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61 matches for " mr trump":
The picture for Korean quarterly real GDP growth in Q4 was unchanged in the final reading, published yesterday, showing a contraction of 0.2%, after the 1.4% jump in Q3.
Improving fundamentals have supported private spending in Mexico during the current cycle.
Industrial profits in China dropped 3.7% year-over- year in April, after surging 13.9% in March, according to the officially reported data.
The sharp fall in China's manufacturing PMI in May makes clear that its recovery is nowhere near secured.
After a week--yes, a whole week!--with no significant new developments in the trade war with China--it's worth stepping back and asking a couple of fundamental questions, which might give us some clues as to what will happen over the months ahead.
President Trump's volatile diplomatic style is one of the biggest risks facing the Mexican economy in the near term, as we have discussed in previous Monitors.
The main thing on investors' minds is how much more pain the global economy has to take as a result of China's slowdown.
In this Monitor, befitting these uncertain times, we set out the decision tree facing Chinese policymakers.
The CBI's Industrial Trends Survey, for July and Q3, supplied encouraging evidence yesterday that the manufacturing upswing still has momentum.
Today's EZ calendar is a busy one.
Nothing is done until it's done, and, in the case of Sino-U.S. trade talks, even if a deal is reached, the new normal is that tensions will be bubbling in the background.
President Trump made official his plan to impose tariffs on up to $60B of annual imports from China, as well as limitations on Chinese investments in the U.S.
The biggest single problem for the stock market is the president.
The trade war with China is not big enough or bad enough alone to push the U.S. economy into recession.
Was this an isolated occurrence, connected to the graft investigation into Chinese billionaire Xiao Jianhua, and his financial conglomerate?
A growing number of economists have marked down their forecasts for Chinese growth next year to below the critical 6% year-over-year rate, required to ensure that the authorities meet their implicit medium- term growth targets.
We read the same polls, newspapers, and political websites as everyone else, and we're not claiming any special insight into the outcome of the midterm elections today.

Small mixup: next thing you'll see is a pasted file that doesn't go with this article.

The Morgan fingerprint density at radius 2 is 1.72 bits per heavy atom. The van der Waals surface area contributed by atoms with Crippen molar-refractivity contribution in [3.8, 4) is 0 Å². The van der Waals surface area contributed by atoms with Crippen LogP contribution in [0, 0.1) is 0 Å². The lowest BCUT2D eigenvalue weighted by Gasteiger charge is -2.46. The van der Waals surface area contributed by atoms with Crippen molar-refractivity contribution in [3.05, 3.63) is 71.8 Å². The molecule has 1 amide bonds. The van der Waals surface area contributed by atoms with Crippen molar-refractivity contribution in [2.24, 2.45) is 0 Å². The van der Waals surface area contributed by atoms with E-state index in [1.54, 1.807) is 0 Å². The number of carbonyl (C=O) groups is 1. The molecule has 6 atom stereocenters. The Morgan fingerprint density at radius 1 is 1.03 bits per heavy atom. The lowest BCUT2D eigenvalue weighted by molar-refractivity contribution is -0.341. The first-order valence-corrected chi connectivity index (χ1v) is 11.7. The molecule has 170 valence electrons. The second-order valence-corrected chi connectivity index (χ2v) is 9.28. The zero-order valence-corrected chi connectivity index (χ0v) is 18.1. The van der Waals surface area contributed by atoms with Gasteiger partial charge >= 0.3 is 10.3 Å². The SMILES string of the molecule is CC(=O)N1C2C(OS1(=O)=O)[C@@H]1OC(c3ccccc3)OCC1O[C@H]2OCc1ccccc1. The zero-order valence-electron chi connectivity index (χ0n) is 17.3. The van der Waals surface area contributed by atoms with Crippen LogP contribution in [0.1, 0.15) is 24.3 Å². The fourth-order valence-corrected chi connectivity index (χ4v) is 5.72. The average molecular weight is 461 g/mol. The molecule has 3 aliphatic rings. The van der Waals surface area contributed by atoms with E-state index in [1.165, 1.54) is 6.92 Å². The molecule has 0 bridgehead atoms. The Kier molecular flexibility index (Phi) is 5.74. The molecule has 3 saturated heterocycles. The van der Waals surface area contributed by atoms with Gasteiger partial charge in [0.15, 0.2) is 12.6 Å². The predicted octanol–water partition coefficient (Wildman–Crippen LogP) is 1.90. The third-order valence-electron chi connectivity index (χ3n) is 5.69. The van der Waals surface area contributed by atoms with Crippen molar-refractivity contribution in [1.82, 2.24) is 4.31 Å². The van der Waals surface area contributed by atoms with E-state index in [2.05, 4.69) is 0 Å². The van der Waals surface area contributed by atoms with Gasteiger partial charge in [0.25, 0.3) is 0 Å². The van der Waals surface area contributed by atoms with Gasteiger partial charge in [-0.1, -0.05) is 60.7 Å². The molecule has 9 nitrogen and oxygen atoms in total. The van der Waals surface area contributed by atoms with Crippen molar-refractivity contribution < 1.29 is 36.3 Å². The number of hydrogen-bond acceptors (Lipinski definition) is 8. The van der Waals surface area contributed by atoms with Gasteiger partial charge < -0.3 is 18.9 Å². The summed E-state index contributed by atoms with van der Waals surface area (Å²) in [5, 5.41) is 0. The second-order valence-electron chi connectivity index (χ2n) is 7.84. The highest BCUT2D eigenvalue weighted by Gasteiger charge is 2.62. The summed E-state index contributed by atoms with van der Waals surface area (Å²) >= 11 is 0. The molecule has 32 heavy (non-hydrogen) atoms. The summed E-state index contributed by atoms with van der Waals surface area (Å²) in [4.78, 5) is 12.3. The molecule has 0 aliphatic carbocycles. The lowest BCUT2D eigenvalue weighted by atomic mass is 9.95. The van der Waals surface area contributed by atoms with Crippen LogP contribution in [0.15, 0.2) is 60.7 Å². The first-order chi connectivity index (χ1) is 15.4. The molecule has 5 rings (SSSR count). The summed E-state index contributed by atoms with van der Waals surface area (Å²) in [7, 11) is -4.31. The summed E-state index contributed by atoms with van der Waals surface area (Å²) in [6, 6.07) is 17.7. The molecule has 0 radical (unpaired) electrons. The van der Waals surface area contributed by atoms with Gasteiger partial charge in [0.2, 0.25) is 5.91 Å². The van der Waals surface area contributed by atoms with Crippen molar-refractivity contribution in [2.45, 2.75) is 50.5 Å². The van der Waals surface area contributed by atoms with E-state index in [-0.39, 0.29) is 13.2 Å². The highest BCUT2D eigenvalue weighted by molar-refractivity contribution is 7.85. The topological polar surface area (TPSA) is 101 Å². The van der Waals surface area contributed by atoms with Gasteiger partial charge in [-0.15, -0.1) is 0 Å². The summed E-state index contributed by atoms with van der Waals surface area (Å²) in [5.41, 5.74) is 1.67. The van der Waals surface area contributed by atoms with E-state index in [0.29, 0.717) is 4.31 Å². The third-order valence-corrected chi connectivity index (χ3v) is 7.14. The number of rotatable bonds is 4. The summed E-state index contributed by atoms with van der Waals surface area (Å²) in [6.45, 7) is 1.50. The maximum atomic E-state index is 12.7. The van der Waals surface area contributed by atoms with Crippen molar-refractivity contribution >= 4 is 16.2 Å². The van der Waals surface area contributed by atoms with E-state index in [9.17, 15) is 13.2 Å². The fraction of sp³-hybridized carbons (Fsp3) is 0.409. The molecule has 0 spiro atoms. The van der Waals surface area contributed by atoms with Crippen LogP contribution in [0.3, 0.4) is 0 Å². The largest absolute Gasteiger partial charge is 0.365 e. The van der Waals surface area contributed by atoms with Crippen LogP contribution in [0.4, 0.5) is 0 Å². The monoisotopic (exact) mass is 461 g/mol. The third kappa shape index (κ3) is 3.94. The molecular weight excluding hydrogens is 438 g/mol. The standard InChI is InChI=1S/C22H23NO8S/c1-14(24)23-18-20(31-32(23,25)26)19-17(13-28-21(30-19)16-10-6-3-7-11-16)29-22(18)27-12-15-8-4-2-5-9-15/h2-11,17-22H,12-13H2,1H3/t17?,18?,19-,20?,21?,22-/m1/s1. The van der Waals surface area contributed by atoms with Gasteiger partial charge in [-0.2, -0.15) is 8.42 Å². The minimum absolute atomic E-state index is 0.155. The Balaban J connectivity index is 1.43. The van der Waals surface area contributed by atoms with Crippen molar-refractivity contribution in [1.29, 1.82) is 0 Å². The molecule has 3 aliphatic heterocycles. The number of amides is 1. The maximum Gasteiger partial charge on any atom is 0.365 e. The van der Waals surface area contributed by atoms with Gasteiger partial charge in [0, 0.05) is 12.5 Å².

Always expect the unexpected in a bonus month for Japanese wages.
It says a lot about investor expectations that markets' reaction to yesterday's policy announcement by the ECB was marked by slight "disappointment," with EURUSD rallying and EZ bond yields rising.
The recent slowdown in labour cash earnings growth in Japan halted in September.
We are surprised by the EU's reaction to Mr. Trump's announcement that the U.S. will impose tariffs on steel and aluminium.
Friday's economic data in Germany suggest that households had a slow start to the year.
The President's threat to impose tariffs on imported Chinese consumer goods on September 1 might yet come to nothing.
The most positive thing to say about the EZ manufacturing PMI at the moment is that it has stopped falling.
The 90-day truce in the trade wars between the U.S. and China, brokered on Saturday at the G20 meeting in Argentina, is a big deal for financial markets in the euro area, at least in the near term.
The Caixin manufacturing PMI was steady in May, at 50.2, in contrast to the official gauge published on Friday, which dropped to 49.5, from April's 50.2.
We have argued for some time that much of the early phase of the downturn in global manufacturing was due to the weakening of China's economic cycle, rather than the trade war.
So that happened.
Interest rate expectations continued to fall sharply last week.
Swoons in EZ investor sentiment are not always reliable leading indicators for the economic surveys, but it is fair to say that risks for today's advance PMIs are tilted to the downside, following the dreadful Sentix and ZEW headlines earlier this month.